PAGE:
CAIRO -- Masked militants riding in three SUVs opened fire Friday on a bus packed with Coptic Christians, including many children, south of the Egyptian capital, killing at least 28 and wounding 22, the Interior Ministry said.
No group immediately claimed responsibility for the attack, the fourth to target Christians since December, but it bore the hallmarks of the Islamic State of Iraq and Syria (ISIS). The attack came on the eve of the start of the Muslim holy month of Ramadan.
Local health officials said the attack happened on Friday while the bus was traveling on the road to the St. Samuel Monastery in the Minya governorate, about 140 miles south of the Egyptian capital.
Eyewitnesses told Egyptian media that around 8:45 a.m. local time, about 10 masked men with assault rifles, some dressed in military uniforms, emerged from vehicles and sprayed the bus with bullets.
Some of the gunmen went into the bus and continued to fire on the passengers, many of whom were women and children, according to the witnesses. The attack lasted just a few minutes, after which the attackers fled the scene. They governor of Minya said Egyptian police had launched a manhunt for the attackers and set up roadblocks in the region.
Khaled Mogahed, the Health Ministry spokesman, said the death toll stood at 28 but feared it could rise further. According to Copts United news portal, only three children survived the attack. It was not immediately known if most or all of the victims were children.
In April, ISIS suicide bombers struck hours apart at two Coptic churches in northern Egypt, killing 44 people and turning Palm Sunday services into scenes of horror and outrage at the government that led the president to call for a three-month state of emergency.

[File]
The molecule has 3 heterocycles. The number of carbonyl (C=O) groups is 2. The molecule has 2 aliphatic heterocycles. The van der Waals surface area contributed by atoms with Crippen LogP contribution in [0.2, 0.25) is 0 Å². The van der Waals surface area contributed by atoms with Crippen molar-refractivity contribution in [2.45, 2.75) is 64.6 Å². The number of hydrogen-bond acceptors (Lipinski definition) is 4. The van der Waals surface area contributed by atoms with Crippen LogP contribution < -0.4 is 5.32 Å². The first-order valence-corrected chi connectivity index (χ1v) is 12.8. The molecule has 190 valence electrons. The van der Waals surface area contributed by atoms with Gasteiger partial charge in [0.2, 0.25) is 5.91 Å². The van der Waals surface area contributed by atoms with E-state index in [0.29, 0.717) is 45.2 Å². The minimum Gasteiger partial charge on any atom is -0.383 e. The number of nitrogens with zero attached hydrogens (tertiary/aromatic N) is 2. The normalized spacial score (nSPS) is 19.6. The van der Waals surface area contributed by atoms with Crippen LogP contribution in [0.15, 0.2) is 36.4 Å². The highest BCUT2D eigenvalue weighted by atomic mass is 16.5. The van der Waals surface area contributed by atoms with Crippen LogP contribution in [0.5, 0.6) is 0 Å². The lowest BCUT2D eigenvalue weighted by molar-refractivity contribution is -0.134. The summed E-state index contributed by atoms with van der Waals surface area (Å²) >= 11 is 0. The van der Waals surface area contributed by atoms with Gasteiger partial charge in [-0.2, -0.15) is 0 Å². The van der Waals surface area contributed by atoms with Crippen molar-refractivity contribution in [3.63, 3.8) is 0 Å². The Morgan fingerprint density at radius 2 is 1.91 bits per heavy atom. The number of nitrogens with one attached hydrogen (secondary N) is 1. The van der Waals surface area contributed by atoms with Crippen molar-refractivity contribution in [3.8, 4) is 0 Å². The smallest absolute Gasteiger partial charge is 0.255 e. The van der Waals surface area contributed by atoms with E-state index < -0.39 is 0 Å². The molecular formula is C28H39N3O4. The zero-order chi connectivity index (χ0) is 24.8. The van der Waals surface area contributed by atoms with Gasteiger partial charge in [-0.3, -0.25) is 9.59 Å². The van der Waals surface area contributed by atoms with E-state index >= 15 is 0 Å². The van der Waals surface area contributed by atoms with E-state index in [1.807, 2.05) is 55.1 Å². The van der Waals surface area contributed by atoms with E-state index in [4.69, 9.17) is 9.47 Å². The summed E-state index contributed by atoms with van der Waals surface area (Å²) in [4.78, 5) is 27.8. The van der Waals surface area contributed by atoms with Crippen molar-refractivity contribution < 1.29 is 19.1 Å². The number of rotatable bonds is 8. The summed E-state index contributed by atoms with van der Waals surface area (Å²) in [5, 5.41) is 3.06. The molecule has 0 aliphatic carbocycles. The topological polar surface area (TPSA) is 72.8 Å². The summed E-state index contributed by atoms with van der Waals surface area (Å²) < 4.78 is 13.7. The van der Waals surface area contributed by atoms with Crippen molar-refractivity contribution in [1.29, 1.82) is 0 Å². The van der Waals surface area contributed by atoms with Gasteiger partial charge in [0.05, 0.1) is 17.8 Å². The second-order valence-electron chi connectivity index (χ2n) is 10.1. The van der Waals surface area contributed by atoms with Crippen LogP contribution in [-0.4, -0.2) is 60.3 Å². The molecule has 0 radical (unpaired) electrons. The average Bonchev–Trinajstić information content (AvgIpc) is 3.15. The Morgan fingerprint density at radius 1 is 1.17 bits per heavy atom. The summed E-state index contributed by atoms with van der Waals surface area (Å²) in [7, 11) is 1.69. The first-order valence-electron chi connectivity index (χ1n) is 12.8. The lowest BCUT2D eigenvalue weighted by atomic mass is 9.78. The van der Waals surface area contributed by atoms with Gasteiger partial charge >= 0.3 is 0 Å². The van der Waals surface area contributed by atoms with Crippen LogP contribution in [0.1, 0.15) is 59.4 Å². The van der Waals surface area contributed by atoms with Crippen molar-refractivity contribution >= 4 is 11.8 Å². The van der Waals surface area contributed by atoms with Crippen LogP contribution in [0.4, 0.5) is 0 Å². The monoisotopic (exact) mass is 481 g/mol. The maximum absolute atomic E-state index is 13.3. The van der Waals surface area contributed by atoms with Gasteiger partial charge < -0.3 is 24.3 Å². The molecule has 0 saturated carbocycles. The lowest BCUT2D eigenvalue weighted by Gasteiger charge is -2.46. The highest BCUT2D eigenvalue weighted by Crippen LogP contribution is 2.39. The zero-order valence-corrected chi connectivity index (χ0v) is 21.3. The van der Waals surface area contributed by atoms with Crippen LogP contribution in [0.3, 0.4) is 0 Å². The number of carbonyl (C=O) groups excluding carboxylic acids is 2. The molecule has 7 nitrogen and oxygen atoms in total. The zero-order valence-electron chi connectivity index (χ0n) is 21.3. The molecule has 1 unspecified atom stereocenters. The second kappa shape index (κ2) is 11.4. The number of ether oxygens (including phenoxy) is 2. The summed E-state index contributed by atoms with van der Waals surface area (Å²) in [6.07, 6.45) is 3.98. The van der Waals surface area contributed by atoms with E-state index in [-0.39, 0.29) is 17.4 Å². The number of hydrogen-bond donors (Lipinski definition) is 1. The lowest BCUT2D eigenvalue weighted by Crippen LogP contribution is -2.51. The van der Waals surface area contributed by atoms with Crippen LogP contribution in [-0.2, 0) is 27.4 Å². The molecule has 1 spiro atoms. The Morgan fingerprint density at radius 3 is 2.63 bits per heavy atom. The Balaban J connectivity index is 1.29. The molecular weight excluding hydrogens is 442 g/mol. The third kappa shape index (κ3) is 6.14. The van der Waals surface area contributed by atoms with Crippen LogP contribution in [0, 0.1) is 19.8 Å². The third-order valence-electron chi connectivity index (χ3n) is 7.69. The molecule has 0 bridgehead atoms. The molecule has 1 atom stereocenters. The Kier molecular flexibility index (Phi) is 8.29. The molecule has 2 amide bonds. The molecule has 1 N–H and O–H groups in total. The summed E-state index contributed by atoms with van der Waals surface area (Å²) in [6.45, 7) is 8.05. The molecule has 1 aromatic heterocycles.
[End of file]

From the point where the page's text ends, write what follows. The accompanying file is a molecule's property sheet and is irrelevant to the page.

President Abdel-Fattah el-Sissi called for a meeting with top aides to discuss the attack.
Late last month,, in part to show his support for Christians in this Muslim majority Arab nation who have been increasingly targeted by Islamic militants. During the trip, Francis paid tribute to the , located in close proximity to Cairo's St. Mark's cathedral, the seat of the Coptic Orthodox Church.
Following the pope's visit, ISIS vowed to escalate attacks against Christians, urging Muslims to steer clear of Christian gatherings and Western embassies, saying they were targets for the group's followers.
Egypt's Copts, the Middle East's largest Christian community, have repeatedly complained of discrimination, as well as outright attacks, at the hands of the country's majority Muslim population. They account for about 10 percent of Egypt's 93 million people.
They rallied el-Sissi, a general-turned-president, when he in 2013 ousted his Islamist predecessor Mohammed Morsi, who hails from the Muslim Brotherhood group. Attacks on Christian homes, businesses and churches subsequently surged, especially in the country's south, the heartland of Egypt's Christians.